One man's struggle to contain the curse he hides within... and his last-ditch attempt to free himself with the love of family. But when it looks as if he is losing his battle, and ... See full summary »
Ambrose McKinley, a cantankerous blind vet, moves into a retirement community only to learn the residents there have been dying, not from old age, but from dog attacks. After surviving his own encounter with a canine one night, Ambrose comes to believe the assailants are much more than mere dogs...Written by
The transformation scene was intended to be done in one shot with a technologically new camera rig that would be programmed to shoot from multiple angles as if it were a single shot. However, an unforeseen problem was that, since no one had ever used one before, it took two full days to program the rig properly See more »
No knowledgeable revolver owner, especially a veteran, would snap the cylinder closed like Ambrose did (multiple times). Doing so can bend the crane, resulting in a misalignment of the cylinder and the barrel. See more »
Will. It is your old man. I do not want to leave it like this between us. I got something I need to the you. I know I was not the father you needed me to be. I was not a good husband to your mother. You both deserved better. When you were born it was the happiest day of my life. You do not remember, but those were good years for all of us. When they told me I was going blind, there was a black thing inside me that shut out the light. Including you and your mother. I left because I did not want ...
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Wounded war vet Ambrose (Nick Damici) moves to a place where people are dying from mysterious circumstances.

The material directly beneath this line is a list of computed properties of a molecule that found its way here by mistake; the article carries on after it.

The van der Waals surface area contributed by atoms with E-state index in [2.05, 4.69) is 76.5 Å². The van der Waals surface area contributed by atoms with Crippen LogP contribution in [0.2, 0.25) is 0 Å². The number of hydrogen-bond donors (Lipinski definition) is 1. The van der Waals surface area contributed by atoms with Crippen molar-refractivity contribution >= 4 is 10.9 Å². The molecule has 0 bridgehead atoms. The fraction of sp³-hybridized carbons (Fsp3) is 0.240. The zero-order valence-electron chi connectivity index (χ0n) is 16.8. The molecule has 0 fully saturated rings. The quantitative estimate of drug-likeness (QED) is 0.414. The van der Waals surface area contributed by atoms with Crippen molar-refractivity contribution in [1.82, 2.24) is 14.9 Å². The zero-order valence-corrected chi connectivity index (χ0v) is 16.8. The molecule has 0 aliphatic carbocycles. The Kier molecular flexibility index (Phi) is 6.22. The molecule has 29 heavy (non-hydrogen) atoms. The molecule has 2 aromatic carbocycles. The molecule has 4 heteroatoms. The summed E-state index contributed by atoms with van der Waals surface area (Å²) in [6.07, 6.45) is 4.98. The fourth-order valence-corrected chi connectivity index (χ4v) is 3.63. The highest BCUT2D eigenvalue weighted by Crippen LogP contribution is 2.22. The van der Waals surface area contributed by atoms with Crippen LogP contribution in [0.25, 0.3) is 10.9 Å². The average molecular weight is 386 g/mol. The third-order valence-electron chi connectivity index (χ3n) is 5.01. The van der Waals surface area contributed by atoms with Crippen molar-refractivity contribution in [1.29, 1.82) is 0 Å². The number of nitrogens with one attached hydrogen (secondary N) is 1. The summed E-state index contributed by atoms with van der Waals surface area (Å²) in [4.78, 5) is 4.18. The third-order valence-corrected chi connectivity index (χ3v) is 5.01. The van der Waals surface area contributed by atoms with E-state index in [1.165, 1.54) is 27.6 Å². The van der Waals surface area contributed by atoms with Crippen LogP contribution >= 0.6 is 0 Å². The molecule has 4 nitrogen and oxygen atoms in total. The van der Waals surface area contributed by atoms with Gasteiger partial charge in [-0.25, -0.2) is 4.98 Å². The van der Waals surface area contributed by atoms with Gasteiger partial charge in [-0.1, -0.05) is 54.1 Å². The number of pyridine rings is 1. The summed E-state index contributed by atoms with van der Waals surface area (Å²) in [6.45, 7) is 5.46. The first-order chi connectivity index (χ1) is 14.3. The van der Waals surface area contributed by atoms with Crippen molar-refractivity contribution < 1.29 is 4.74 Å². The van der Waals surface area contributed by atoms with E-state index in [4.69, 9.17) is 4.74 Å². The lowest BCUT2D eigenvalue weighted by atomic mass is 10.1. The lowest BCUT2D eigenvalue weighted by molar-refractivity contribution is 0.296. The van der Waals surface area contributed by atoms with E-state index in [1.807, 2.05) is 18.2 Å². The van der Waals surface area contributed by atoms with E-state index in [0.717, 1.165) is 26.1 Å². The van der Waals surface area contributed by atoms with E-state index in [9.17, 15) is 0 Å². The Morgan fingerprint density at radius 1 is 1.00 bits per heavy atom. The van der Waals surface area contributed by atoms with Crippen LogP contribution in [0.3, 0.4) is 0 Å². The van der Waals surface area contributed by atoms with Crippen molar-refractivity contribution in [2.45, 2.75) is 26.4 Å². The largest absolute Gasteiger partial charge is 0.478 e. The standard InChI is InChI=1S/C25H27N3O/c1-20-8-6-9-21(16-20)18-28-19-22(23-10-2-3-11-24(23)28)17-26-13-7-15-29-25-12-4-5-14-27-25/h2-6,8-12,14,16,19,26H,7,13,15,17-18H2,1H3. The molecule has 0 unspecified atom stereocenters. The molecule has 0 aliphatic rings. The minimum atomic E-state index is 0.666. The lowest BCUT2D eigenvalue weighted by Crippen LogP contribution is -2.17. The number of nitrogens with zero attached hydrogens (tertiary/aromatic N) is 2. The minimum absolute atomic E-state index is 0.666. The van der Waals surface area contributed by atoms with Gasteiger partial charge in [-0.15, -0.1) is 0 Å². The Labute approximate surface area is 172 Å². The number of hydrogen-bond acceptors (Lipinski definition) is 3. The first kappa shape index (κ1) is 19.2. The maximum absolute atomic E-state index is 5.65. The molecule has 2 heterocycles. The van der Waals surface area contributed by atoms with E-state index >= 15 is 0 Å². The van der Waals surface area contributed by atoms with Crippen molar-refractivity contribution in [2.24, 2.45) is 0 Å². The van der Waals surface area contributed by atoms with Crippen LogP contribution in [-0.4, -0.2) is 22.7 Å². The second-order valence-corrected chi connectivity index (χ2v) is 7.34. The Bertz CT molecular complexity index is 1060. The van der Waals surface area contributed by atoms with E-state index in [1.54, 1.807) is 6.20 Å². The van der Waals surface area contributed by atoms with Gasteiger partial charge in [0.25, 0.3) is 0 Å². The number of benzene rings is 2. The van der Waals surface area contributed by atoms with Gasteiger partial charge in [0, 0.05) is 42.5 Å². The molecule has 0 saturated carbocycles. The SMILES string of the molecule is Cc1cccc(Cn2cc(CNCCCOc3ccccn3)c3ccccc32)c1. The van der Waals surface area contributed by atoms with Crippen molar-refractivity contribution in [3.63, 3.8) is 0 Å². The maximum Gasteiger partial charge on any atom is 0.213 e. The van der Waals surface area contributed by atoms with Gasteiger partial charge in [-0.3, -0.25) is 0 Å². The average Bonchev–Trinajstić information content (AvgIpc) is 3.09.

This is the most pleasant surprise in the horror genre in quite a while. Although a few films have caused a bit of a stir (including "The Babadook" and "Starry Eyes"), this may turn out to be the sleeper hit of 2014 when word of mouth begins on the DVD release.
Werewolf films are few and far between, and good ones are even more rare. Although Universal tried to reboot "The Wolfman" a few years back, it was hardly appreciated. The last great wolf film was probably "Dog Soldiers" (2002), now more than a decade ago. "Late Phases" now takes that spot as the last great wolf film.
Leading the way is Nick Damici, who makes a very believable blind veteran. If these sort of films won awards, Damici might even be a strong contender. Horror fans ought to know his background, too: mentored by Michael Moriarty (a Larry Cohen regular), Damici came into the realm of Jim Mickle and Larry Fessenden (who produced this picture). He tends to be the less-often-mentioned part of this team, but should be mentioned in the same breath.
Then we have an excellent supporting cast: beyond Damici and Fessenden, we have Ethan Embry ("Can't Hardly Wait"), Tom Noonan ("Manhunter"), Tina Louise ("Gilligan's Island") and even Dana Ashbrook ("Twin Peaks"). The strongest supporting role is filled by Lance Guest ("Jaws: The Revenge"), as the connection between Ambrose and the local church.
The effects are solid, with both Bob Kurtzman and David Greathouse constructing the creature. Greathouse even wears the costume, apparently. Mix this with a plot that is entirely original (with a nod or two to classics like "Silver Bullet") and you have a winner.
Oddly, reviews are mixed. Shock Til Your Drop says the film is "obviously going for the Bubba Ho-Tep vibe", a contention that is flat-out wrong. Other than this being a community of elderly folks, there is no similarity. They might have said "goes for the Cocoon vibe" and been just as wrong. Bloody Disgusting properly called it "a masterpiece of the werewolf genre".
Director Adrián García Bogliano may not be well known, but after "B is for Bigfoot", "Here Comes the Devil" and now this, horror fans better take notice.
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